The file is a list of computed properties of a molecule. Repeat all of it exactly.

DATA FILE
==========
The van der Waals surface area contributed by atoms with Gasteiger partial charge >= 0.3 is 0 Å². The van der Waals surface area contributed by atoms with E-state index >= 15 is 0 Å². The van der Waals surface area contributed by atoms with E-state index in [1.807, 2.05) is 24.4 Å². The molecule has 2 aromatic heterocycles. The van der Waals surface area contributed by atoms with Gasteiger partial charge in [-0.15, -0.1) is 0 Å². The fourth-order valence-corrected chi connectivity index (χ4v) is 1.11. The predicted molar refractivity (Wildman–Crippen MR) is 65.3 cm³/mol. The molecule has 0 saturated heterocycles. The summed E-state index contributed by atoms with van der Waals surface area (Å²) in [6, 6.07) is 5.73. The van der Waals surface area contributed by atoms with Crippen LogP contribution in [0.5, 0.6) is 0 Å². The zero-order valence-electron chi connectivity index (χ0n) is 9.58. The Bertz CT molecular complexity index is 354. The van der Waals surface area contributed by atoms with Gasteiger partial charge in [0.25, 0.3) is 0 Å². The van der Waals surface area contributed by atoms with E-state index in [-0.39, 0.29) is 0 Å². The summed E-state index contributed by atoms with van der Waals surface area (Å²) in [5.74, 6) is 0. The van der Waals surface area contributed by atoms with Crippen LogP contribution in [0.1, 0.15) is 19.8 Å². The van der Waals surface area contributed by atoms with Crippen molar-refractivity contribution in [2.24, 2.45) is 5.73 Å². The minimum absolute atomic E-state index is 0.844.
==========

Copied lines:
The van der Waals surface area contributed by atoms with Gasteiger partial charge >= 0.3 is 0 Å². The van der Waals surface area contributed by atoms with E-state index >= 15 is 0 Å². The van der Waals surface area contributed by atoms with E-state index in [1.807, 2.05) is 24.4 Å². The molecule has 2 aromatic heterocycles. The van der Waals surface area contributed by atoms with Gasteiger partial charge in [-0.15, -0.1) is 0 Å². The fourth-order valence-corrected chi connectivity index (χ4v) is 1.11. The predicted molar refractivity (Wildman–Crippen MR) is 65.3 cm³/mol. The molecule has 0 saturated heterocycles. The summed E-state index contributed by atoms with van der Waals surface area (Å²) in [6, 6.07) is 5.73. The van der Waals surface area contributed by atoms with Crippen LogP contribution in [0.5, 0.6) is 0 Å². The zero-order valence-electron chi connectivity index (χ0n) is 9.58. The Bertz CT molecular complexity index is 354. The van der Waals surface area contributed by atoms with Gasteiger partial charge in [0.25, 0.3) is 0 Å². The van der Waals surface area contributed by atoms with E-state index in [-0.39, 0.29) is 0 Å². The summed E-state index contributed by atoms with van der Waals surface area (Å²) in [5.74, 6) is 0. The van der Waals surface area contributed by atoms with Crippen LogP contribution in [0.1, 0.15) is 19.8 Å². The van der Waals surface area contributed by atoms with Crippen molar-refractivity contribution in [2.24, 2.45) is 5.73 Å². The minimum absolute atomic E-state index is 0.844.